Sometimes, waves of sickening dizziness change the potentially productive day into an oblivious of nothingness.  Sometimes, random distractions draw my attention away from achieving actual things that can be checked off of a pre-approved list of tasks.  Sometimes, a call comes in that sounds better or more important than the approved list of errands and projects.  There is the occasional person at the front door with a pressing need.  There have been many traffic accidents that have happened right next to our property that demand immediate attention.  There have been two occasions when a vehicle struck our neighbor’s houses.  At a moment like that we are certainly not going to announce, “Sorry, this was not on our list of things to do today.”  Things come up, things change, plans need flexibility.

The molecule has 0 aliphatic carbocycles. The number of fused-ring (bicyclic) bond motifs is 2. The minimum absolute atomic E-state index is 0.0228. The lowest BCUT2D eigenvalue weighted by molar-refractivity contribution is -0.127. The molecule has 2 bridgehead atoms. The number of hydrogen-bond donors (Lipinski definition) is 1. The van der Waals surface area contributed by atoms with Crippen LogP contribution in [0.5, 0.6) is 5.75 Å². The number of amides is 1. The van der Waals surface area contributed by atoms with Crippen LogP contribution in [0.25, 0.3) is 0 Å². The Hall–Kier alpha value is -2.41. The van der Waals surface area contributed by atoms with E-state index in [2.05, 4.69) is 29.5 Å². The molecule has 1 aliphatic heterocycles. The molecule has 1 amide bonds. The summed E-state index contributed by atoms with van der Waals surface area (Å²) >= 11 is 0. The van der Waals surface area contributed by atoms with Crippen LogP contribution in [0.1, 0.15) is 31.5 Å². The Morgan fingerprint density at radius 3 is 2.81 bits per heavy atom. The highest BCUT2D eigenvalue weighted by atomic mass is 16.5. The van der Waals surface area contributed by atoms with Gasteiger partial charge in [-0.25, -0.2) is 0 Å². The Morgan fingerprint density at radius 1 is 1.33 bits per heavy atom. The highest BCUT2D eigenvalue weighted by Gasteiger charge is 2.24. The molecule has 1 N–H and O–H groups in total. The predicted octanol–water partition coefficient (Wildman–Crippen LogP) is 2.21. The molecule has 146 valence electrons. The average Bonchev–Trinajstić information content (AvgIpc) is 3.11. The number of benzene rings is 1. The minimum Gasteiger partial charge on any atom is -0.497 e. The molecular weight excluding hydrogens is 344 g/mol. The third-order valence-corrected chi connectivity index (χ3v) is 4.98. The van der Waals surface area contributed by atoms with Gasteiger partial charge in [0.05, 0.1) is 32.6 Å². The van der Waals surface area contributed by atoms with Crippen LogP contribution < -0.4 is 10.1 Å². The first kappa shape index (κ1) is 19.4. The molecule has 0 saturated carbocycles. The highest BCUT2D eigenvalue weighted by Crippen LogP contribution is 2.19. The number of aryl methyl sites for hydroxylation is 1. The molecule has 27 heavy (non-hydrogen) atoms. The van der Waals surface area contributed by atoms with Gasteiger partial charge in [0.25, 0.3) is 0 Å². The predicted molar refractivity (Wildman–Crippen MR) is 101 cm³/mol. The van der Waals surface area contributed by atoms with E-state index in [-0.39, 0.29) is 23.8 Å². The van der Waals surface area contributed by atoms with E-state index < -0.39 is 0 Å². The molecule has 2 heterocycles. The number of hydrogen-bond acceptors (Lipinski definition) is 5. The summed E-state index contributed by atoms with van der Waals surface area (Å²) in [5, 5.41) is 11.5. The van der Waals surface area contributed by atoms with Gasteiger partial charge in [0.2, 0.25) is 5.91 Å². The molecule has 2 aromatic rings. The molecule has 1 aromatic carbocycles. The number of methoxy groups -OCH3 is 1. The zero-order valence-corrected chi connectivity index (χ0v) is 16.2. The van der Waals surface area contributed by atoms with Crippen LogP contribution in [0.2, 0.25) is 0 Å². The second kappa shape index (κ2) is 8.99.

After a session of dizziness has overtaken the functional section of my systems, the living room is difficult to locate under the stacks of blankets, papers, plates, towels, pillows and comfort objects that eased the spinning this time.  The kitchen can barely be navigated through as the dishes, trash, recyclables and stages of dirty laundry occupy more space than mere mortals can comprehend.  Attempting to find car keys, shoes, grocery lists and clean enough hair to venture to the store to restore any sense of routine takes more energy than can be mustered.  The empty refrigerator seemed more demanding of my attention than the level of exhaustion that overwhelms me.  Sometimes, on those days of functional reset I get a few things done, other times I plop on the chair and navigate through a movie title or two.